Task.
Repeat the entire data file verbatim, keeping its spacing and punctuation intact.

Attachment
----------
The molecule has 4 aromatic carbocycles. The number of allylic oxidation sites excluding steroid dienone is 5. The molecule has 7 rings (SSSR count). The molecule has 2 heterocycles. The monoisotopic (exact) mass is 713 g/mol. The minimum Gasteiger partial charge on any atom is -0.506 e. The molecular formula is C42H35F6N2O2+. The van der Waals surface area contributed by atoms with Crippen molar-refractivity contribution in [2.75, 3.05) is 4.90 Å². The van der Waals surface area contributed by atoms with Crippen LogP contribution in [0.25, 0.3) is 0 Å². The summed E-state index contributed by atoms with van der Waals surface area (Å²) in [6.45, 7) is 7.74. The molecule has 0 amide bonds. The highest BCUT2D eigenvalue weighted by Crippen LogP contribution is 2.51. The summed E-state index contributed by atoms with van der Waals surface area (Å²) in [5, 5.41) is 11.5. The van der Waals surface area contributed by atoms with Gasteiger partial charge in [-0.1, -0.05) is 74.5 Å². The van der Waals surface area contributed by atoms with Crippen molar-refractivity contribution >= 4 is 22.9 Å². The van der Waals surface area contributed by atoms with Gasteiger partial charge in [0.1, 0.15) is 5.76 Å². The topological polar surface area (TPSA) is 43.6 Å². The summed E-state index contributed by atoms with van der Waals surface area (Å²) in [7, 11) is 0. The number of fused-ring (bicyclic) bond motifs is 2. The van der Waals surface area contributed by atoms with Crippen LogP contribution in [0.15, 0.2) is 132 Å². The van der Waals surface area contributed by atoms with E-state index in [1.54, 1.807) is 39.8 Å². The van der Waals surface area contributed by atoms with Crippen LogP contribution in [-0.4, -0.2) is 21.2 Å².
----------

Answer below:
The molecule has 4 aromatic carbocycles. The number of allylic oxidation sites excluding steroid dienone is 5. The molecule has 7 rings (SSSR count). The molecule has 2 heterocycles. The monoisotopic (exact) mass is 713 g/mol. The minimum Gasteiger partial charge on any atom is -0.506 e. The molecular formula is C42H35F6N2O2+. The van der Waals surface area contributed by atoms with Crippen molar-refractivity contribution in [2.75, 3.05) is 4.90 Å². The van der Waals surface area contributed by atoms with Crippen LogP contribution in [0.25, 0.3) is 0 Å². The summed E-state index contributed by atoms with van der Waals surface area (Å²) in [6.45, 7) is 7.74. The molecule has 0 amide bonds. The highest BCUT2D eigenvalue weighted by Crippen LogP contribution is 2.51. The summed E-state index contributed by atoms with van der Waals surface area (Å²) in [5, 5.41) is 11.5. The van der Waals surface area contributed by atoms with Gasteiger partial charge in [-0.1, -0.05) is 74.5 Å². The van der Waals surface area contributed by atoms with Crippen molar-refractivity contribution >= 4 is 22.9 Å². The van der Waals surface area contributed by atoms with Gasteiger partial charge in [0.1, 0.15) is 5.76 Å². The topological polar surface area (TPSA) is 43.6 Å². The summed E-state index contributed by atoms with van der Waals surface area (Å²) in [7, 11) is 0. The number of fused-ring (bicyclic) bond motifs is 2. The van der Waals surface area contributed by atoms with Crippen LogP contribution in [0.15, 0.2) is 132 Å². The van der Waals surface area contributed by atoms with E-state index in [1.54, 1.807) is 39.8 Å². The van der Waals surface area contributed by atoms with Crippen LogP contribution in [-0.4, -0.2) is 21.2 Å².